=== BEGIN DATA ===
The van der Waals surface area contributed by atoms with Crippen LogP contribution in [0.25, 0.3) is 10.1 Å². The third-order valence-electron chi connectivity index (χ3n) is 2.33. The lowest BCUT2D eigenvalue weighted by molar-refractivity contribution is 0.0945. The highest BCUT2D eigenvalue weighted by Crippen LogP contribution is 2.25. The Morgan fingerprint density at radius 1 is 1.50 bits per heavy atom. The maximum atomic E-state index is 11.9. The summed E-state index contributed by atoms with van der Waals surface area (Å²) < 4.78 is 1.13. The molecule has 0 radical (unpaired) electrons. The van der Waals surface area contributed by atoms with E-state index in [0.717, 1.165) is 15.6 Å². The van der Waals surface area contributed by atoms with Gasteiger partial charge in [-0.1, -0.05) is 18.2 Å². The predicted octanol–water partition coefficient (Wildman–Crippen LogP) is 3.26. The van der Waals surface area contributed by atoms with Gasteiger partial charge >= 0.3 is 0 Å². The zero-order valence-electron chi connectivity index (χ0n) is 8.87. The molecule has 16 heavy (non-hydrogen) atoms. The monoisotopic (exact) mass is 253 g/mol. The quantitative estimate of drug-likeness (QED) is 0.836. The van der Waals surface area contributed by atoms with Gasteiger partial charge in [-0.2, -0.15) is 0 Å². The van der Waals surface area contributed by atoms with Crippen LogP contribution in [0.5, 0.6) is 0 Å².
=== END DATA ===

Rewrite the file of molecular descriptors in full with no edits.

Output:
The van der Waals surface area contributed by atoms with Crippen LogP contribution in [0.25, 0.3) is 10.1 Å². The third-order valence-electron chi connectivity index (χ3n) is 2.33. The lowest BCUT2D eigenvalue weighted by molar-refractivity contribution is 0.0945. The highest BCUT2D eigenvalue weighted by Crippen LogP contribution is 2.25. The Morgan fingerprint density at radius 1 is 1.50 bits per heavy atom. The maximum atomic E-state index is 11.9. The summed E-state index contributed by atoms with van der Waals surface area (Å²) < 4.78 is 1.13. The molecule has 0 radical (unpaired) electrons. The van der Waals surface area contributed by atoms with E-state index in [0.717, 1.165) is 15.6 Å². The van der Waals surface area contributed by atoms with Gasteiger partial charge in [-0.1, -0.05) is 18.2 Å². The predicted octanol–water partition coefficient (Wildman–Crippen LogP) is 3.26. The van der Waals surface area contributed by atoms with Gasteiger partial charge >= 0.3 is 0 Å². The zero-order valence-electron chi connectivity index (χ0n) is 8.87. The molecule has 16 heavy (non-hydrogen) atoms. The monoisotopic (exact) mass is 253 g/mol. The quantitative estimate of drug-likeness (QED) is 0.836. The van der Waals surface area contributed by atoms with Gasteiger partial charge in [-0.2, -0.15) is 0 Å². The van der Waals surface area contributed by atoms with Crippen LogP contribution in [0.5, 0.6) is 0 Å².